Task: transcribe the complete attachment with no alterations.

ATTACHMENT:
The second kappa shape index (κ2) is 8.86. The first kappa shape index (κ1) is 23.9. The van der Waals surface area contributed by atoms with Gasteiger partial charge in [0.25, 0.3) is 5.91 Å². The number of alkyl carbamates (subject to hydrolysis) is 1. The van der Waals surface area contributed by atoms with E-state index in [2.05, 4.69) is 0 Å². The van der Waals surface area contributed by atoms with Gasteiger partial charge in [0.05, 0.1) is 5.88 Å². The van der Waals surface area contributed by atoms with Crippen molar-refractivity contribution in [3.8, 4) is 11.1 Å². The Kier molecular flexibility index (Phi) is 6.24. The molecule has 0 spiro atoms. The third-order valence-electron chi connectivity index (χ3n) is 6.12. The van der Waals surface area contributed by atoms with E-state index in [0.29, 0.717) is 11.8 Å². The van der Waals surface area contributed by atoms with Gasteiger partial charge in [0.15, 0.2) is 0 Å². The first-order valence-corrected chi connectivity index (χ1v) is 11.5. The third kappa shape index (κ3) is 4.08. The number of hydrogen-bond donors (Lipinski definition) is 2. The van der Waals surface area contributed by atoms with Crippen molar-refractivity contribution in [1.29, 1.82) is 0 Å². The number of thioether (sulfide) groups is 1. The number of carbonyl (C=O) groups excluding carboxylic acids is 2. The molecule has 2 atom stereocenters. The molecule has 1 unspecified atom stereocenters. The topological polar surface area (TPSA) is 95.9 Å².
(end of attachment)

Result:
The second kappa shape index (κ2) is 8.86. The first kappa shape index (κ1) is 23.9. The van der Waals surface area contributed by atoms with Gasteiger partial charge in [0.25, 0.3) is 5.91 Å². The number of alkyl carbamates (subject to hydrolysis) is 1. The van der Waals surface area contributed by atoms with E-state index in [2.05, 4.69) is 0 Å². The van der Waals surface area contributed by atoms with Gasteiger partial charge in [0.05, 0.1) is 5.88 Å². The van der Waals surface area contributed by atoms with Crippen molar-refractivity contribution in [3.8, 4) is 11.1 Å². The Kier molecular flexibility index (Phi) is 6.24. The molecule has 0 spiro atoms. The third-order valence-electron chi connectivity index (χ3n) is 6.12. The van der Waals surface area contributed by atoms with E-state index in [0.29, 0.717) is 11.8 Å². The van der Waals surface area contributed by atoms with Gasteiger partial charge in [0.15, 0.2) is 0 Å². The first-order valence-corrected chi connectivity index (χ1v) is 11.5. The third kappa shape index (κ3) is 4.08. The number of hydrogen-bond donors (Lipinski definition) is 2. The van der Waals surface area contributed by atoms with Crippen molar-refractivity contribution in [1.29, 1.82) is 0 Å². The number of thioether (sulfide) groups is 1. The number of carbonyl (C=O) groups excluding carboxylic acids is 2. The molecule has 2 atom stereocenters. The molecule has 1 unspecified atom stereocenters. The topological polar surface area (TPSA) is 95.9 Å².